| BUYERS GUIDE
MAZDA CX-5 - January 2015
The top-selling medium SUV struts its stuff on and off road.
The largest-selling medium softroader wagon was updated for 2015 and thereafter came with a temporary spare tyre, so we stopped testing Mazda softroaders.
Australia’s most popular SUV received a facelift, with the 2015 Mazda CX-5 also getting interior, exterior and safety improvements.
Since arriving in February 2012, the Mazda CX-5 dominated the SUV market, with total vehicle sales around 90,000.
The 2015 Mazda CX-5 had internal and external styling changes and the introduction of new i-Activesense technologies.
The CX-5 featured MZD Connect, Mazda’s car connectivity system, with a seven-inch touch screen display operated by a centrally located control knob.
Further updates included an electric parking brake and safety technologies on selected grades: adaptive LED headlamps (ALH); lane-keep assist (LAS); driver attention alert (DAA); smart city brake support (SCBS F/R) adds rearward detection; smart brake support (SBS) and radar cruise control.
The grille mesh was replaced by five horizontal fins and front headlamps, fog lamps and rear combination lamps could have LEDs. There was a new19-inch wheel with five paired spokes and there were two new CX-5 colours: Sonic Silver Metallic and Titanium Flash Mica.
Changes to the CX-5’s suspension were said to produce a smoother, flatter ride and NVH was improved. Drive Selection varied response to suit different driving conditions.
The 2.5- litre petrol engine and 2.2-litre diesel engine had i-stop (stop-start) technology to reduce fuel consumption in stop-start conditions.
We're not quite sure what Mazda's 'Skyactiv' technology means, but we are sure the diesel is the one to buy if you planned long trips, or if you intended to tow a trailer. The diesel had much more torque than the 2.5-litre petrol engine and also had better claimed economy.
Thanks to the new Japan Free Trade Agreement, prices for the CX-5 decreased, even with the addition of new equipment. RRPs for the AWD models ranged from $32,190 to $50,610.
We decided not to test post-2015 Mazdas, because of the company's decision to have 'toy' spares in all its SUV range. Having had some dangerous experiences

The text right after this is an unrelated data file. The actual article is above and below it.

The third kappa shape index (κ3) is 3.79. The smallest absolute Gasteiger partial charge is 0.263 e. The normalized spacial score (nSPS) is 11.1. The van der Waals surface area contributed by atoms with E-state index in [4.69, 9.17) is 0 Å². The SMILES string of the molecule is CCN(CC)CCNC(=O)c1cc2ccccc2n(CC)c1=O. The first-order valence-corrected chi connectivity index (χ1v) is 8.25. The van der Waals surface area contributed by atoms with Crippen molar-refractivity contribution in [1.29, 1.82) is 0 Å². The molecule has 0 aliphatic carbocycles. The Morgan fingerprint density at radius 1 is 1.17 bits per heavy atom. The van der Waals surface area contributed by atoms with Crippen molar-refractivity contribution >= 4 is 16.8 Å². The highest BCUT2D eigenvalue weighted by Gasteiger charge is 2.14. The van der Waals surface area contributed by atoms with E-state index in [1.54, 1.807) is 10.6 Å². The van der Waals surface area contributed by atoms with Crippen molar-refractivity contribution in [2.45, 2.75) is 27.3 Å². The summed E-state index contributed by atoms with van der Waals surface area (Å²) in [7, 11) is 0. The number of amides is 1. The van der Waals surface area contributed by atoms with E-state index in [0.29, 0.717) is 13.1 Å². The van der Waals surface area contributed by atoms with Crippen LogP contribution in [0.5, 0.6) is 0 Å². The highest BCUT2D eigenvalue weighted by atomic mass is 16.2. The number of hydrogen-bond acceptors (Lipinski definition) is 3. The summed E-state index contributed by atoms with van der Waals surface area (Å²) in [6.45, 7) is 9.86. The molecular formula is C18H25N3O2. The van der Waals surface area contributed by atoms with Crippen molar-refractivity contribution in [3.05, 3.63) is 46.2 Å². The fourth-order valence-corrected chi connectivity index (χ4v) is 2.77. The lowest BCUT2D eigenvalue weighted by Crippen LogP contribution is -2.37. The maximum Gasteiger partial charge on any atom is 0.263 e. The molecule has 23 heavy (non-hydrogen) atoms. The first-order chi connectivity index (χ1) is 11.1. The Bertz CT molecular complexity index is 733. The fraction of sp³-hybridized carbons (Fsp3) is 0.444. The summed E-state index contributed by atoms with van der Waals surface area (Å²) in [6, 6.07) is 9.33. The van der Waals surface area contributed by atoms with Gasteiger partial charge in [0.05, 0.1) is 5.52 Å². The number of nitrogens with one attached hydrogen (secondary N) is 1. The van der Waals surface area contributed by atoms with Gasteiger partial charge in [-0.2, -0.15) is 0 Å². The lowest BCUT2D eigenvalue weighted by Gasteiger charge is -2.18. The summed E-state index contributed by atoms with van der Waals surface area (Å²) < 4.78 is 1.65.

with temporary spares we won't drive any vehicles that have them.
Mazda CX-5 2014 models
of 129kW at 4500rpm and 420Nm at 2000rpm gave the diesel CX-5 ute-like pulling power. Our on and off road testing, including town and country driving
resulted in economy of 7.4L/100km, which gave the diesel CX-5 a range around 700km from its small 58-litre fuel tank.
Outback Travel Australia site visitors want to know how softoaders handle gravel roads and fire trails and we can report that the CX-5 was better than most of its competitors, with comparatively good approach, belly and departure angles, and traction control that greatly limited wheel spin in slippery and loose conditions.
What you get
CX-5s had McPherson strut front ends and multi-link rears, with all-disc ABS/EBD braking and electric power steering. Diesel variants weighed-in around
1700kg empty and could pull 1800kg of trailer weight.
Xenon headlamps came on the Grand Touring and Akera models and offered bright lighting, but with a clipped high beam.
All four equipment-level models were highly specified, including tyre pressure monitoring and reverse camera. All but the base model had satnav and the top two were distinguished by having leather upholstery, power-adjustable driver's seat and reversing sensors. The Akera added high-beam control, blind-spot monitoring and lane departure warning.
Back seat space was a tad squeezy, we found, but the easy-fold mechanism made converting the back seats to cargo space very easy.
A 'toy' spare was standard, but the wheel well held a real wheel and tyre, with only minor loss of cargo volume.
For on and off road recovery, screw-in towing eyes were supplied.
On and off road
The following video tells most of the story. We found the Mazda pleasant to drive around town and on the open road. The suspension coped with mild corrugations,
but bottomed on large potholes.
The top-shelf models roll on four 19-inchers and we'd suggest you swap them for five 17s, for which there's a much wider range of light-truck off-road tyres.
On fire trails the Mazda CX-5 proved quite competent, but if you plan to tackle them regularly we'd suggest fitting a metal underbody plate to protect engine and transmission.
Without low range and off-road ground clearance we didn't tackle beach sand and nor should you.
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